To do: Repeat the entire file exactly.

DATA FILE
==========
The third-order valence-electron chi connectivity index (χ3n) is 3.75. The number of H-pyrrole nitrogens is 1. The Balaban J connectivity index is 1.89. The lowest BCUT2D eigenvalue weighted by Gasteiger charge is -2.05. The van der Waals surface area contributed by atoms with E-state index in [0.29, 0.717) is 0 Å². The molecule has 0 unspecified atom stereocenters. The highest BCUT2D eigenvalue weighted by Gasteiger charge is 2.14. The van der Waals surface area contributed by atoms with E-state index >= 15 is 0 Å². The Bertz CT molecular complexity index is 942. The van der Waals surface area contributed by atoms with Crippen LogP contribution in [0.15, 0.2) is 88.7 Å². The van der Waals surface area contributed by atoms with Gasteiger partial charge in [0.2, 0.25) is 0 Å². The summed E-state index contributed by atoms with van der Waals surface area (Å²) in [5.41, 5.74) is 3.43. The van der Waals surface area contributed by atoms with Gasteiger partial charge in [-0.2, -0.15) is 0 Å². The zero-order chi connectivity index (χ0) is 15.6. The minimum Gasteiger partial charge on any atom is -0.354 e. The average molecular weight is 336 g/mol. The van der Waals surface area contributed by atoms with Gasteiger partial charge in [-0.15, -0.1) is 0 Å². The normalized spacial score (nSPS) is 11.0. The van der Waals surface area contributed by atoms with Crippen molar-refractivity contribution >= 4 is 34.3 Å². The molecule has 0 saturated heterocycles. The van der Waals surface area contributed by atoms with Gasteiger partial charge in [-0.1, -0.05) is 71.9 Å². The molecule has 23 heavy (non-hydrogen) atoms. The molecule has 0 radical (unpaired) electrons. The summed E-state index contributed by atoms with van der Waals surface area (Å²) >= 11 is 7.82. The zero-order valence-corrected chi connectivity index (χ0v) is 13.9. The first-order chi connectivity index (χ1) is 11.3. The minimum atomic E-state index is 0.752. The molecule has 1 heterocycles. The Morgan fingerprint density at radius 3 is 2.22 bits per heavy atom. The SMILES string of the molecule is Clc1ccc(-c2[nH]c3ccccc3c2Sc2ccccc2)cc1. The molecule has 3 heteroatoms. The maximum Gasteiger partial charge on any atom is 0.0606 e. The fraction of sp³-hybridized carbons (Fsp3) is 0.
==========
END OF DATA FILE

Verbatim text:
The third-order valence-electron chi connectivity index (χ3n) is 3.75. The number of H-pyrrole nitrogens is 1. The Balaban J connectivity index is 1.89. The lowest BCUT2D eigenvalue weighted by Gasteiger charge is -2.05. The van der Waals surface area contributed by atoms with E-state index in [0.29, 0.717) is 0 Å². The molecule has 0 unspecified atom stereocenters. The highest BCUT2D eigenvalue weighted by Gasteiger charge is 2.14. The van der Waals surface area contributed by atoms with E-state index >= 15 is 0 Å². The Bertz CT molecular complexity index is 942. The van der Waals surface area contributed by atoms with Crippen LogP contribution in [0.15, 0.2) is 88.7 Å². The van der Waals surface area contributed by atoms with Gasteiger partial charge in [0.2, 0.25) is 0 Å². The summed E-state index contributed by atoms with van der Waals surface area (Å²) in [5.41, 5.74) is 3.43. The van der Waals surface area contributed by atoms with Gasteiger partial charge in [-0.2, -0.15) is 0 Å². The zero-order chi connectivity index (χ0) is 15.6. The minimum Gasteiger partial charge on any atom is -0.354 e. The average molecular weight is 336 g/mol. The van der Waals surface area contributed by atoms with Gasteiger partial charge in [-0.15, -0.1) is 0 Å². The normalized spacial score (nSPS) is 11.0. The van der Waals surface area contributed by atoms with Crippen molar-refractivity contribution >= 4 is 34.3 Å². The molecule has 0 saturated heterocycles. The van der Waals surface area contributed by atoms with Gasteiger partial charge in [-0.1, -0.05) is 71.9 Å². The molecule has 23 heavy (non-hydrogen) atoms. The molecule has 0 radical (unpaired) electrons. The summed E-state index contributed by atoms with van der Waals surface area (Å²) >= 11 is 7.82. The zero-order valence-corrected chi connectivity index (χ0v) is 13.9. The first-order chi connectivity index (χ1) is 11.3. The minimum atomic E-state index is 0.752. The molecule has 1 heterocycles. The Morgan fingerprint density at radius 3 is 2.22 bits per heavy atom. The SMILES string of the molecule is Clc1ccc(-c2[nH]c3ccccc3c2Sc2ccccc2)cc1. The molecule has 3 heteroatoms. The maximum Gasteiger partial charge on any atom is 0.0606 e. The fraction of sp³-hybridized carbons (Fsp3) is 0.